🌏 Permitting potpourri #153
The US debt ceiling deal trades relaxed environmental review for fast-tracked clean energy approvals
Tesla spurs battery innovation and corporates commit to “net-zero”
Happy Monday! This week, we spotlight battery tech featuring the latest announcements from Tesla’s recent Battery Day. The punchline is battery tech remains challenging, but manufacturing process improvements will ease the transition to mass market EVs.
We also delve into what Climate Week “net zero” corporate commitments really mean, and highlight interesting news features such as wildfire smoke limiting solar energy productivity, a climate breakdown of the debate, and renewed hope in the promise of nuclear fusion.
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Climate Week 2020, usually a raucous cacophony across Manhattan involving much chanting and hand shaking, took place virtually last week amid a backdrop of wildfires, hurricanes, and the US exiting the Paris Agreement. In response to the unpopular US departure and gap in COP26 programming, corporates filled the void with ~90 new “Net-Zero” commitments.
Who has committed to net-zero?
All told, more than 1,500 companies have committed to net-zero emissions (992 companies are taking science-based climate action and 476 companies have approved science-based targets.) Together the pledgers represent 15% of the global economy, or the annual emissions equivalent of the US.
But what does net-zero mean?
It’s hard to keep track of all these pledges, let alone filter the signal from the greenwashing noise. Not all net-zero targets are equal. In fact, the definition of net-zero itself is often inconsistent.
The World Resources Institute has developed a certification for net-zero pledges through its Science Based Targets initiative (SBTi) which considers corporate commitments “science-based” if they set goals in line with a 1.5°C future. To ensure that this surge of corporate enthusiasm is channeled effectively, the SBTi compares net-zero targets across 3 criteria:
We’ve still got questions
🔋 Northvolt, a Sweden-based maker of lithium-ion batteries, raised $600m led by Baillie Gifford, Goldman Sachs and Volkswagen. Read more.
🔋 Star Charge, a China-based electric vehicle charging company, raised $125m from Schneider Electric and CICC Capital’s sub fund. Read more.
👟 Allbirds, a San Francisco, CA-based sustainable footwear maker, raised $100m in Series E funding led by Franklin Templeton. Read more.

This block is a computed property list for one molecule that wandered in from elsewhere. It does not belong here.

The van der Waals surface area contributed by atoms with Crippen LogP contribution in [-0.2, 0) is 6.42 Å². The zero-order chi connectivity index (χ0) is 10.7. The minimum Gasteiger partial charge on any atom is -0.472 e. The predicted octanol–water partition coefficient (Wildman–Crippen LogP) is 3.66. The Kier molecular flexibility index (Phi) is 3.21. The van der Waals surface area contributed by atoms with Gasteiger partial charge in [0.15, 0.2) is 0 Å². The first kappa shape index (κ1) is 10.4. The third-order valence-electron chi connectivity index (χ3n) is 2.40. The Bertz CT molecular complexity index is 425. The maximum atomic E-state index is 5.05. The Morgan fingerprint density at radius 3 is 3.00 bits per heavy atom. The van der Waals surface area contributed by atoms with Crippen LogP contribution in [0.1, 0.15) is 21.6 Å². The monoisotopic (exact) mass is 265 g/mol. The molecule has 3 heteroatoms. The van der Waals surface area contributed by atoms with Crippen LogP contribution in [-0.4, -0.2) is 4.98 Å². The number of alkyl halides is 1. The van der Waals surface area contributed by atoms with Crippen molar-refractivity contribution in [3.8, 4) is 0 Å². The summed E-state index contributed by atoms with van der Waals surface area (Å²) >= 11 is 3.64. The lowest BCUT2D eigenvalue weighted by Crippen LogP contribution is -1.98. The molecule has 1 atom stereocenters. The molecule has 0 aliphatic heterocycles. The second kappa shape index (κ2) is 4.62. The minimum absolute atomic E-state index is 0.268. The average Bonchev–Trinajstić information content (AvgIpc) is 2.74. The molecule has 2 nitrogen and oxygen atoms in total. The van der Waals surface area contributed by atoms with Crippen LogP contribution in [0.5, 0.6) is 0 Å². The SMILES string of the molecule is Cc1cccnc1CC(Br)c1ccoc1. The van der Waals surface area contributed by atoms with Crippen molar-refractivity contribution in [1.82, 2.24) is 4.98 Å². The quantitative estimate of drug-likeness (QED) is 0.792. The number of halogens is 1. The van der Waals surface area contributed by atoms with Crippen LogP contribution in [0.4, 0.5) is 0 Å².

🛥️ Pure Watercraft, a Seattle, WA-based manufacturer of electric motors for boats, raised $23m in Series A funding from L37, Amazon executives, and angel investors. TechCrunch has more here.
🦐 Shiok Meats, a Singapore-based maker of cell-based shrimp, raised $12.6m in Series A funding from Aqua-Spark, SEEDS Capital, and others. More here.
🐔 Daring, a Los Angeles, CA-based producer of plant-based chicken, raised $8m in Series A funding from Maveron, GoodFriends, Stray Dog Capital, and Kygo’s Palm Tree Crew Investments. More here.
🦜 Greenbird, an Oslo, Norway-based maker of smart meter software, raised €5m in Series B funding from EnBW New Ventures, Nysno, and ETF Partners. More here.
☀️ Easy Solar, a Sierra Leone-based Pay-as-you-Go solar company, raised $5m from Acumen among other investors. More here.
🍎 Zero Grocery, a San Francisco, CA-based zero-waste grocery delivery service, raised $3m from 1984 Ventures, Kapor Capital, and other investors. More here. (We featured Zero way back in April)
🌱 Leaf, a San Francisco, CA-based data infrastructure startup focused on the food and agriculture market, raised $2m in Seed funding from Cultivian Sandbox Ventures, SP Ventures and Radicle Growth. More here.
🏗️ Ecomedes, a San Francisco, CA-based database for sourcing sustainable building materials, raised $1.5m in Seed funding from Saint-Goblin NOVA and PivotNorth. More here.
⚛️ Radiant Nuclear, an El Segnudo, CA-based company developing the first portable, zero-emissions nuclear microreactor developed by former SpaceX engineers raised $1.2m from angel investors. More here.
💸 Spring Valley Acquisition, a Dallas-based blank check company formed by Pearl Energy Investment Management targeting the sustainability industry, plans to raise $250m. Read more.
🌾 AppHarvest, an Appalachia-based indoor farming company, will merge with a SPAC, Novus Capital Corporation, at a valuation of $1bn.
From CA Gov. Newsom’s EV announcement to the recent surge in SPACs, the new interest and funding into climate tech has made 2020 feel like the year electric vehicles have finally rolled into the mainstream. The technology driving and scaling the fleet? Batteries.
Last week, Tesla had its much-anticipated Battery Day, a bonanza for climate tech nerds rivaling Apple product drop announcements. Despite some disappointment from investors who expected a faster timeline to reach the coveted million-mile battery, Tesla’s presentation maps the route for future battery engineering, highlighting that innovation will come from manufacturing changes vs. chemistry R&D in the run up to scale.
Driving down costs at Tesla’s Battery Day
The underlying theme of Tesla’s Battery Day was price – specifically, a 56% reduction in cost / kwh of the battery pack. Musk & Co’s announcements focused on five key engineering challenges which, together, will enable Tesla to reach the coveted goal of a $25K vehicle within three years. “They’ve essentially reimagined the entire manufacturing process of the lithium-ion battery from raw materials to the finished product,” says James Frith, head of energy storage at BloombergNEF (BNEF).
Indeed, as the folks at Intercalation Station visually show in red, most of Tesla’s innovation is realized through engineering design - not chemistry R&D.
Call (and response) to industry
Tesla’s presentation ended with a call to industry to “help accelerate the transition” to battery power. We’ve outlined below the current and future market movers integral to this call to arms.
China controls ~70% of battery manufacturing capacity. The world’s largest emitter monopolized the industry by investing top-to-bottom in raw material mining and processing for lithium-ion batteries. Outside of their own borders, they crucially control much of the African rare metal supply chains as well as deepsea polymetallic deposits.